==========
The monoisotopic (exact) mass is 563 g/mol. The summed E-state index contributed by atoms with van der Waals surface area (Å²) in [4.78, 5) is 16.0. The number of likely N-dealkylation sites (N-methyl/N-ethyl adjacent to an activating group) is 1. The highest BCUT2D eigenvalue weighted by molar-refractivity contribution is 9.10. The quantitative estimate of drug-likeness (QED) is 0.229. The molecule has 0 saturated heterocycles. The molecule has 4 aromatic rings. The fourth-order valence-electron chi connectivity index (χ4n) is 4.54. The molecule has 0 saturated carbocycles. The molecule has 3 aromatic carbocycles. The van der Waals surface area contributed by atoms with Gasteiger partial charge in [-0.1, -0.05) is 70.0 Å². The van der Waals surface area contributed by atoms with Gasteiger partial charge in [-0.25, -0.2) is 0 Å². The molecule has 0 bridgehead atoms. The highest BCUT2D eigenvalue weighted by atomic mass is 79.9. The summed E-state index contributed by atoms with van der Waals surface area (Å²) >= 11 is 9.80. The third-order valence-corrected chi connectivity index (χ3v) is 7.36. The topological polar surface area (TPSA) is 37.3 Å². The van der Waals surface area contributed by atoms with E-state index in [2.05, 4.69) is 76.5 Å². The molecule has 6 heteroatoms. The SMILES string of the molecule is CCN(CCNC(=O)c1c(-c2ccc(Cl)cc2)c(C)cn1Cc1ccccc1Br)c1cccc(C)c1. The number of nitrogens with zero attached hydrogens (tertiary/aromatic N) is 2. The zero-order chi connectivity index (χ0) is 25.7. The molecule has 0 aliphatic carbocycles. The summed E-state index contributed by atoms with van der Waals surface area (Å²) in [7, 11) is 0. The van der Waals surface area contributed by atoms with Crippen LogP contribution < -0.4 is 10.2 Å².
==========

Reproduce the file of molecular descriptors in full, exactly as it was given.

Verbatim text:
The monoisotopic (exact) mass is 563 g/mol. The summed E-state index contributed by atoms with van der Waals surface area (Å²) in [4.78, 5) is 16.0. The number of likely N-dealkylation sites (N-methyl/N-ethyl adjacent to an activating group) is 1. The highest BCUT2D eigenvalue weighted by molar-refractivity contribution is 9.10. The quantitative estimate of drug-likeness (QED) is 0.229. The molecule has 0 saturated heterocycles. The molecule has 4 aromatic rings. The fourth-order valence-electron chi connectivity index (χ4n) is 4.54. The molecule has 0 saturated carbocycles. The molecule has 3 aromatic carbocycles. The van der Waals surface area contributed by atoms with Gasteiger partial charge in [-0.1, -0.05) is 70.0 Å². The van der Waals surface area contributed by atoms with Gasteiger partial charge in [-0.25, -0.2) is 0 Å². The molecule has 0 bridgehead atoms. The highest BCUT2D eigenvalue weighted by atomic mass is 79.9. The summed E-state index contributed by atoms with van der Waals surface area (Å²) >= 11 is 9.80. The third-order valence-corrected chi connectivity index (χ3v) is 7.36. The topological polar surface area (TPSA) is 37.3 Å². The van der Waals surface area contributed by atoms with E-state index in [2.05, 4.69) is 76.5 Å². The molecule has 6 heteroatoms. The SMILES string of the molecule is CCN(CCNC(=O)c1c(-c2ccc(Cl)cc2)c(C)cn1Cc1ccccc1Br)c1cccc(C)c1. The number of nitrogens with zero attached hydrogens (tertiary/aromatic N) is 2. The zero-order chi connectivity index (χ0) is 25.7. The molecule has 0 aliphatic carbocycles. The summed E-state index contributed by atoms with van der Waals surface area (Å²) in [7, 11) is 0. The van der Waals surface area contributed by atoms with Crippen LogP contribution < -0.4 is 10.2 Å².